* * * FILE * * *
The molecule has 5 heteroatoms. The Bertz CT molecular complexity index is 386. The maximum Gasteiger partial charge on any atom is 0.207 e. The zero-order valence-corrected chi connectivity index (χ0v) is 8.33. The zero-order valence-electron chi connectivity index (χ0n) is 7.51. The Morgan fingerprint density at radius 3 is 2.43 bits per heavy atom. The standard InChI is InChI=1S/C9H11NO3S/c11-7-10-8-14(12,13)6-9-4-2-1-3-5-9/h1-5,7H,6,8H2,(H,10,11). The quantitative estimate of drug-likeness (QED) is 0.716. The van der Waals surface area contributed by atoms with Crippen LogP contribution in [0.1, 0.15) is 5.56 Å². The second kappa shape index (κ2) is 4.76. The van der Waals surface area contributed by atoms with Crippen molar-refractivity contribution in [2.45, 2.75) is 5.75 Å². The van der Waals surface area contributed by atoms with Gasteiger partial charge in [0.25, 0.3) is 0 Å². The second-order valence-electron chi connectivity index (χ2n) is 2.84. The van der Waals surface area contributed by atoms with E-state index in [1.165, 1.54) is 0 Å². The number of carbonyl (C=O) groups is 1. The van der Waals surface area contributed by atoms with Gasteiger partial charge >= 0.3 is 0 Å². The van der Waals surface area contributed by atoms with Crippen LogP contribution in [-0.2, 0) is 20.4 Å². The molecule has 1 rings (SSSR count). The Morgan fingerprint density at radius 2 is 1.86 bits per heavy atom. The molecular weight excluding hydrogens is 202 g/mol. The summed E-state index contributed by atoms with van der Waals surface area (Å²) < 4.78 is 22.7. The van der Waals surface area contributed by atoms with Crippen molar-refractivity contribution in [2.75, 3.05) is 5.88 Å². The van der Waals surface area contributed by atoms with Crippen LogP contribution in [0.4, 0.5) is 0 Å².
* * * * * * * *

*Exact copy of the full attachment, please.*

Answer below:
The molecule has 5 heteroatoms. The Bertz CT molecular complexity index is 386. The maximum Gasteiger partial charge on any atom is 0.207 e. The zero-order valence-corrected chi connectivity index (χ0v) is 8.33. The zero-order valence-electron chi connectivity index (χ0n) is 7.51. The Morgan fingerprint density at radius 3 is 2.43 bits per heavy atom. The standard InChI is InChI=1S/C9H11NO3S/c11-7-10-8-14(12,13)6-9-4-2-1-3-5-9/h1-5,7H,6,8H2,(H,10,11). The quantitative estimate of drug-likeness (QED) is 0.716. The van der Waals surface area contributed by atoms with Crippen LogP contribution in [0.1, 0.15) is 5.56 Å². The second kappa shape index (κ2) is 4.76. The van der Waals surface area contributed by atoms with Crippen molar-refractivity contribution in [2.45, 2.75) is 5.75 Å². The van der Waals surface area contributed by atoms with Gasteiger partial charge in [0.25, 0.3) is 0 Å². The second-order valence-electron chi connectivity index (χ2n) is 2.84. The van der Waals surface area contributed by atoms with E-state index in [1.165, 1.54) is 0 Å². The number of carbonyl (C=O) groups is 1. The van der Waals surface area contributed by atoms with Gasteiger partial charge >= 0.3 is 0 Å². The van der Waals surface area contributed by atoms with Crippen LogP contribution in [-0.2, 0) is 20.4 Å². The molecule has 1 rings (SSSR count). The Morgan fingerprint density at radius 2 is 1.86 bits per heavy atom. The molecular weight excluding hydrogens is 202 g/mol. The summed E-state index contributed by atoms with van der Waals surface area (Å²) < 4.78 is 22.7. The van der Waals surface area contributed by atoms with Crippen molar-refractivity contribution in [2.75, 3.05) is 5.88 Å². The van der Waals surface area contributed by atoms with Crippen LogP contribution in [0.4, 0.5) is 0 Å².